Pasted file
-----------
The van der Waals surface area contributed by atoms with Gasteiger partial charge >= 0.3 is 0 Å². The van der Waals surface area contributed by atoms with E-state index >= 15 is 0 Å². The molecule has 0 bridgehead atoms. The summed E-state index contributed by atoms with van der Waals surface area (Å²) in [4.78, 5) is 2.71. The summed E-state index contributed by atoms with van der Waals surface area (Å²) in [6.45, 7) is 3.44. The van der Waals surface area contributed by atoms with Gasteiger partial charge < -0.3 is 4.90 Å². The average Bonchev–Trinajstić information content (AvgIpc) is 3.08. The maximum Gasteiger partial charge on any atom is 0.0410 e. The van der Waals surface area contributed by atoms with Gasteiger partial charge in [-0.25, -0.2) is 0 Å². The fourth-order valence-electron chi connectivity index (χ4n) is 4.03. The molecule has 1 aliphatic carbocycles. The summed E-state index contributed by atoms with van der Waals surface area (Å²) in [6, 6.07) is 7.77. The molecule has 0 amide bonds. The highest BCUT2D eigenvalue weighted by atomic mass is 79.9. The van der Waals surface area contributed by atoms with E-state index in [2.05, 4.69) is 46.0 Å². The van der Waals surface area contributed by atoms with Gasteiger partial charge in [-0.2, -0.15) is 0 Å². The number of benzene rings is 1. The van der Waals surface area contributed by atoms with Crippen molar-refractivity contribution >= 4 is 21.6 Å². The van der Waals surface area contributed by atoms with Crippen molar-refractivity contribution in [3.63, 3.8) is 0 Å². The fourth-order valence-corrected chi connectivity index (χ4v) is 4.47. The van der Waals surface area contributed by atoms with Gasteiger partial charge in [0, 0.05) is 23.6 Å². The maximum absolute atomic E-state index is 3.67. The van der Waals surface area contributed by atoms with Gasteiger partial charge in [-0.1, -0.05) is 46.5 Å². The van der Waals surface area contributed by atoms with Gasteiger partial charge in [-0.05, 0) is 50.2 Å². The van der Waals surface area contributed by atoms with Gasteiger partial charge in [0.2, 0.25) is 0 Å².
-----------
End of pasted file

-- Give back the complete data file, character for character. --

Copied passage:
The van der Waals surface area contributed by atoms with Gasteiger partial charge >= 0.3 is 0 Å². The van der Waals surface area contributed by atoms with E-state index >= 15 is 0 Å². The molecule has 0 bridgehead atoms. The summed E-state index contributed by atoms with van der Waals surface area (Å²) in [4.78, 5) is 2.71. The summed E-state index contributed by atoms with van der Waals surface area (Å²) in [6.45, 7) is 3.44. The van der Waals surface area contributed by atoms with Gasteiger partial charge < -0.3 is 4.90 Å². The average Bonchev–Trinajstić information content (AvgIpc) is 3.08. The maximum Gasteiger partial charge on any atom is 0.0410 e. The van der Waals surface area contributed by atoms with Gasteiger partial charge in [-0.25, -0.2) is 0 Å². The fourth-order valence-electron chi connectivity index (χ4n) is 4.03. The molecule has 1 aliphatic carbocycles. The summed E-state index contributed by atoms with van der Waals surface area (Å²) in [6, 6.07) is 7.77. The molecule has 0 amide bonds. The highest BCUT2D eigenvalue weighted by atomic mass is 79.9. The van der Waals surface area contributed by atoms with E-state index in [2.05, 4.69) is 46.0 Å². The van der Waals surface area contributed by atoms with Gasteiger partial charge in [-0.2, -0.15) is 0 Å². The number of benzene rings is 1. The van der Waals surface area contributed by atoms with Crippen molar-refractivity contribution >= 4 is 21.6 Å². The van der Waals surface area contributed by atoms with Crippen molar-refractivity contribution in [3.63, 3.8) is 0 Å². The fourth-order valence-corrected chi connectivity index (χ4v) is 4.47. The van der Waals surface area contributed by atoms with Gasteiger partial charge in [0, 0.05) is 23.6 Å². The maximum absolute atomic E-state index is 3.67. The van der Waals surface area contributed by atoms with Gasteiger partial charge in [-0.1, -0.05) is 46.5 Å². The van der Waals surface area contributed by atoms with Gasteiger partial charge in [-0.05, 0) is 50.2 Å². The van der Waals surface area contributed by atoms with Gasteiger partial charge in [0.2, 0.25) is 0 Å².